The integration of ideas from many disciplines into the study of complex systems has, in recent years, generated excitement within the scientific community as well as in the general public. The conceptual shift from reductionist disciplinary strategies of inquiry to integrative cross disciplinary and unified descriptions of systemic phenomena has had profound impacts on our understanding of environmental, social, economic, medical, biological, and physical aspects of our world. Because of the relevance of these ideas to daily life, the popular and semi-popular scientific literature has seen an explosion of books and articles about these new concepts.
Conceptually, these new ideas reflect a change in perspective about our world which emphasizes both the limits of predictability as well as the possibility of understanding indirect consequences of actions taken, both positive and negative, through modeling the interdependence of our world. For example, the role of competitive selection in understanding biological evolution has given up much of its centrality to the complementary role of interdependence and co-evolution in ecosystems with emergent patterns formed by the dynamics of self-organization. Similarly, interdependence and self-organization in social systems now informs corporate managers thinking about their employees as well as the relationships between corporations, who then seek synergistic alliances rather than a competitive edge. Medical researchers are beginning to refocus on both the interdependent biological systems and the psycho-social context of an individual as an integrated system. Mathematical modeling and visually compelling computer based simulations of physical, biological and social systems and their interdependent, nonlinear, statistical, multiscale, dynamic nature are central to the new concepts that are being developed.
We propose to develop a long term national agenda for incorporating these profoundly important new ideas of complexity, dynamical systems modeling of nonlinear phenomena and related ideas such as emergence, chaos, fractal descriptions, into the mainstream educational experience of American citizens. The effort begins with two conferences, an invitational planning meeting this spring and a larger public national conference in Washington intended to set the public agenda for the initiative. Our planning necessarily involves distinct communities of scholars, scientists and educators who bring diverse experiences, insights and perspectives to our large task. This process involves learning how Complex Systems can provide new unity and coherence to learning about our worlds thereby countering historical trends towards narrow specialization, how its ideas, techniques and perspectives can be made learnable through the major institutions charged with education (primarily schools, but also museums and media), how the processes of "idea transfer" from cutting-edge science to school curricula and practice may be enhanced, and what kinds of strategies and programs should be devised to carry the initiative forward.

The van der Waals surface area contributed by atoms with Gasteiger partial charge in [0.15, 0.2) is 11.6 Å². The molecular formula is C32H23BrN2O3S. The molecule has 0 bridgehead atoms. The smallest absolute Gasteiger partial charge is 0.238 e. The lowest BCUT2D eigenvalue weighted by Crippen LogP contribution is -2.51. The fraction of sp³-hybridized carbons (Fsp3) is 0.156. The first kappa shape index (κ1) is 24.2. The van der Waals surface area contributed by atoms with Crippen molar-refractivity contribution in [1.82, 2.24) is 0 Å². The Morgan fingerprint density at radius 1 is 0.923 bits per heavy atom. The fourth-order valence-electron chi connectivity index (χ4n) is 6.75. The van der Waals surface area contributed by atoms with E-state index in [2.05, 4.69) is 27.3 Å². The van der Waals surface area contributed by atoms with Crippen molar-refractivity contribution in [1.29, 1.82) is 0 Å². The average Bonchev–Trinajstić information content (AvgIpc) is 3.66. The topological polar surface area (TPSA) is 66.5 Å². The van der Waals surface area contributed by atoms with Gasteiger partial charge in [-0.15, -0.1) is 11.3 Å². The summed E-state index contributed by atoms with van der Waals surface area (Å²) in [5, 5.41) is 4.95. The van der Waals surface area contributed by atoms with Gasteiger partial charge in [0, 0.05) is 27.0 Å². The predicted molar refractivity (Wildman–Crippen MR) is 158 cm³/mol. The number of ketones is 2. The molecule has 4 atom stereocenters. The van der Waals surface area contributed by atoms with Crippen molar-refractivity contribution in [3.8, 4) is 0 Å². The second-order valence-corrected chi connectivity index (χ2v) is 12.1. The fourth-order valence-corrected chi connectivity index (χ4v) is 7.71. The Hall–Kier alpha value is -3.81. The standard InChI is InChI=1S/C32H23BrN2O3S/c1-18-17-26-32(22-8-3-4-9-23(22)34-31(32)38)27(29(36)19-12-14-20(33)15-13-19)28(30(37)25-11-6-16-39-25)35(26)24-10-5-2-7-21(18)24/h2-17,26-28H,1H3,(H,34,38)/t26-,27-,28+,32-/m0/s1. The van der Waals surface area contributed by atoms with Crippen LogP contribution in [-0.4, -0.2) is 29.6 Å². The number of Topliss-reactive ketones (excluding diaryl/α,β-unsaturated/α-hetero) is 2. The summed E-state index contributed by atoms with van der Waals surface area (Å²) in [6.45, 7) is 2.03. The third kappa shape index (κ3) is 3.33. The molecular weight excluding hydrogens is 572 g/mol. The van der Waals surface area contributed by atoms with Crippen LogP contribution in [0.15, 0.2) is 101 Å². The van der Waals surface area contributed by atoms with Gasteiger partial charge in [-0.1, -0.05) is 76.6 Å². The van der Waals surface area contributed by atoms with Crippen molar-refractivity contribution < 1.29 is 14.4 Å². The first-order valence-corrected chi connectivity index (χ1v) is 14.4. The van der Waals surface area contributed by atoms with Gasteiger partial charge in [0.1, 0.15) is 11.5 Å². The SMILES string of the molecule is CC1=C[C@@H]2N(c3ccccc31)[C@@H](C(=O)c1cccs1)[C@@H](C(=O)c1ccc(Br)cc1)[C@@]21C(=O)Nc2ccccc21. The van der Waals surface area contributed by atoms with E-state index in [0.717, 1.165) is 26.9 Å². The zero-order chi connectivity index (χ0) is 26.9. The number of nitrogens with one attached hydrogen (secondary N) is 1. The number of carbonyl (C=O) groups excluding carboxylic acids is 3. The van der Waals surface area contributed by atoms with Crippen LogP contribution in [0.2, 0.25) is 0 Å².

The planning requires drawing implications based on very concrete information regarding who has done what and how in Education. It also requires considering such broader questions as how Complex Systems may itself provide insights and strategies directly applicable to our effort, how a society's educational forms may be shaped by the larger influences of its epistemological assumptions and its technologies, especially its representational and communication technologies, and how this complex of influences changes over time. It is important to emphasize that complex systems concepts are relevant to both curricular issues as well as to the design of innovation in education itself.
The International Conference on Complex Systems, October, 1998, had a special session on education and complex systems. This meeting included five presentations on the topic of education in complex systems. The interactions that resulted from this meeting have nucleated the current plan for a National Initiative in this area.